Children in the village of Panitar, near the India/Bangladesh border – photo by Suchitra Vijayan
Borders are fluid and permeable spaces, something Suchitra Vijayan rediscovers as she treks across the 9,000 mile frontier separating India from its neighboring countries: Pakistan, China, Burma, Bhutan, Nepal, and Bangladesh. Inspired by her time spent researching and documenting stories along the Afghanistan-Pakistan border, where she was embedded with the U.S. Army, Vijayan has embarked upon a much broader, extensive project:
I want to commit to these children of predicament, a new breed of people and the ideas that created them, but also the ideas of belonging and identities they have spawned since. The state abstracted discourses of citizenship, sovereignty, and territoriality versus the reality of living. I have decided to embark on a 9,000 mile journey, an archaelogical pursuit in search of these stories. . .
In many places, borders become irrelevant as inhabitants cross from one country to another to visit a mosque, all the while revealing the sometimes arbitrary nature of nation-states. Vijayan’s multimedia project was recently featured by Public Radio International’s “The World.” Although she’s currently raising money to help fund her project, Vijayan will be returning to India shortly to continue collecting these stories of longing, migration, loss, and regeneration. More photos from her travels can be seen here.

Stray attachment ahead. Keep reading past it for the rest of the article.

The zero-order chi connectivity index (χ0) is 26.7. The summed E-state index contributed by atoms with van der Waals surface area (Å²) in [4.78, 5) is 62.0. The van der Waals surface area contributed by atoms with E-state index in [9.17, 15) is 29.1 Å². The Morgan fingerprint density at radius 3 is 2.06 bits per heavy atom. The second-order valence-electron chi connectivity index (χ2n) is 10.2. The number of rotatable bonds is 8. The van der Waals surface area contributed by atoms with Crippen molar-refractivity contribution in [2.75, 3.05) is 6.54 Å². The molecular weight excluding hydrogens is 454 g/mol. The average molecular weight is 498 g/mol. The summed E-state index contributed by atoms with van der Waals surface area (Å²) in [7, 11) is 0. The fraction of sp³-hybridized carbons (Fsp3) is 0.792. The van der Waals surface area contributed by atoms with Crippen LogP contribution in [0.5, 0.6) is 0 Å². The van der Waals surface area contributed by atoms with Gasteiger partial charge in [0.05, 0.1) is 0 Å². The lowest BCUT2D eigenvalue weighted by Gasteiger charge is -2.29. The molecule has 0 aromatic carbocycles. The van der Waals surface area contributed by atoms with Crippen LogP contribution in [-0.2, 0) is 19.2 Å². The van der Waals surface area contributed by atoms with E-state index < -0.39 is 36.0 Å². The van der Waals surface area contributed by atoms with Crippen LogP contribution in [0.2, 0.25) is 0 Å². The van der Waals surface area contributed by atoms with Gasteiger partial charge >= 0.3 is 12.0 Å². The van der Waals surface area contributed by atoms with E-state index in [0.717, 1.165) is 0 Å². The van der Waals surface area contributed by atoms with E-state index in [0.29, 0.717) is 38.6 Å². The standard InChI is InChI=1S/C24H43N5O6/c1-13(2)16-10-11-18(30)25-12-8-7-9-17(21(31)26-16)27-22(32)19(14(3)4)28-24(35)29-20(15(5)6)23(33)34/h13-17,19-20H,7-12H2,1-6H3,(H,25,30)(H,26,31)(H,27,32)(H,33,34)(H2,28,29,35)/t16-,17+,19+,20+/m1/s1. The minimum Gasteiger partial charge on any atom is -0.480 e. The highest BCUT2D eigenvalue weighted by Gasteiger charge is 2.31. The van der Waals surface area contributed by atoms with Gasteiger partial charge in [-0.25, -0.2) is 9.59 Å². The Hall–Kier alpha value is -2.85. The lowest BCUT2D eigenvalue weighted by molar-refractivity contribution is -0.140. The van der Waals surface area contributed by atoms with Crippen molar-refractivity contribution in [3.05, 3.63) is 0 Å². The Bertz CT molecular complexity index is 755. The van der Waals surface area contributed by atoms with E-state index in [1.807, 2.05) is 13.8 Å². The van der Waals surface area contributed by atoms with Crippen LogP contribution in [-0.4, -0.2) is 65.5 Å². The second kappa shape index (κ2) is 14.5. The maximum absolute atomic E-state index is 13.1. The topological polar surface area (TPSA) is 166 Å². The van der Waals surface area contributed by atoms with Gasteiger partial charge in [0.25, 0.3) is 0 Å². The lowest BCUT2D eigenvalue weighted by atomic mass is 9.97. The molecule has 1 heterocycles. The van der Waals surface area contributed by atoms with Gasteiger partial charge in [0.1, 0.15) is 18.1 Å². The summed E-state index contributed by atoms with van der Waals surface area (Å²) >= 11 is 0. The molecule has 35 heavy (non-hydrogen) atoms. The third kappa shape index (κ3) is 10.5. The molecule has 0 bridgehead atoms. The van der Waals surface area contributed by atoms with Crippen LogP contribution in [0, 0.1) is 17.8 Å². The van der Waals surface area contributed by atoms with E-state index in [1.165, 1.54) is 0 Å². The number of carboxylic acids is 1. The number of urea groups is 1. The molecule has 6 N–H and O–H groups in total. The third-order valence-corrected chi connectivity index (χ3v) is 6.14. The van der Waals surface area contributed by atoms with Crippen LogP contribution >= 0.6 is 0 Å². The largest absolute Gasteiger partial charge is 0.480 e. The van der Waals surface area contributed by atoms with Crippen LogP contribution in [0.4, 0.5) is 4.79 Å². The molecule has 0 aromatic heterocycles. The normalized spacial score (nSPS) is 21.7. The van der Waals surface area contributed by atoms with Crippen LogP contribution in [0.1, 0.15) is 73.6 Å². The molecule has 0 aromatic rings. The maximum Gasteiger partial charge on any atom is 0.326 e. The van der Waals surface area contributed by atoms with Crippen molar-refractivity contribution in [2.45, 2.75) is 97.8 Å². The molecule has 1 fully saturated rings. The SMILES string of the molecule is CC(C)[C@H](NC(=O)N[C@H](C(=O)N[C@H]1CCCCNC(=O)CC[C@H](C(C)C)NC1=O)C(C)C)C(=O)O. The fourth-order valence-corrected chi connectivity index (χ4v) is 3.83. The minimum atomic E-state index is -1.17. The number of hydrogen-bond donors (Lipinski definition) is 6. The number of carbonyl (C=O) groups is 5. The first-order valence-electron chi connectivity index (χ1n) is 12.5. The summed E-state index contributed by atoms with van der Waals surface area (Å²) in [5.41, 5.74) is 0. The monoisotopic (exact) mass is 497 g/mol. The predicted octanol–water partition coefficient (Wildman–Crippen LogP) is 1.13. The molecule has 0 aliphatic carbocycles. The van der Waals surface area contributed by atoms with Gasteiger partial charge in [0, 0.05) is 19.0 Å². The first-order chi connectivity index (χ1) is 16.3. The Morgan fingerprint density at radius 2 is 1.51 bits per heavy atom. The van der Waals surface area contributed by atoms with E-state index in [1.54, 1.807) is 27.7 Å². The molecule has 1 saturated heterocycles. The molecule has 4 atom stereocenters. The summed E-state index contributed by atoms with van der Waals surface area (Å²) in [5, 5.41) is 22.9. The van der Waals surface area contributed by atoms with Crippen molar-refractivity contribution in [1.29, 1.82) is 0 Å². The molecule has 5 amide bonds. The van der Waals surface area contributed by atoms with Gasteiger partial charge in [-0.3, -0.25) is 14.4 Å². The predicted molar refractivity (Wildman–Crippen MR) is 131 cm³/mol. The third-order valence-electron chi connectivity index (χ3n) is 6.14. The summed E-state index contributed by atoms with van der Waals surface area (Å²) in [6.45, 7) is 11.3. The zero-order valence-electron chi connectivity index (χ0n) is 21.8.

In February of this year, Smitha Verma’s article, despite its odd title– Going, Going Gay– raved about how books with gay characters, often written by gay authors, was a rising and vibrant genre in Indian literature. It is no coincidence that this happened in the wake of India decriminalizing homosexuality in 2009. This month- December 2013– the Indian Supreme Court recriminalized homosexuality. Where does this leave these books, their authors, these stories, this burgeoning genre, the new LGBT presses? As a new year’s resolution, let’s read one of these stories , let’s give one of these books as a gift. Books mentioned in the article:
Six Metres of Pavement by Farzana Doctor
Same-Sex Love in India: Readings from Literature and History edited by Saleem Kidwai and Ruth Vanita
My Magical Palace by Kunal Mukherjee
Close, Too Close: The Tranquebar Book of Queer Erotica edited by Meenu and Shruti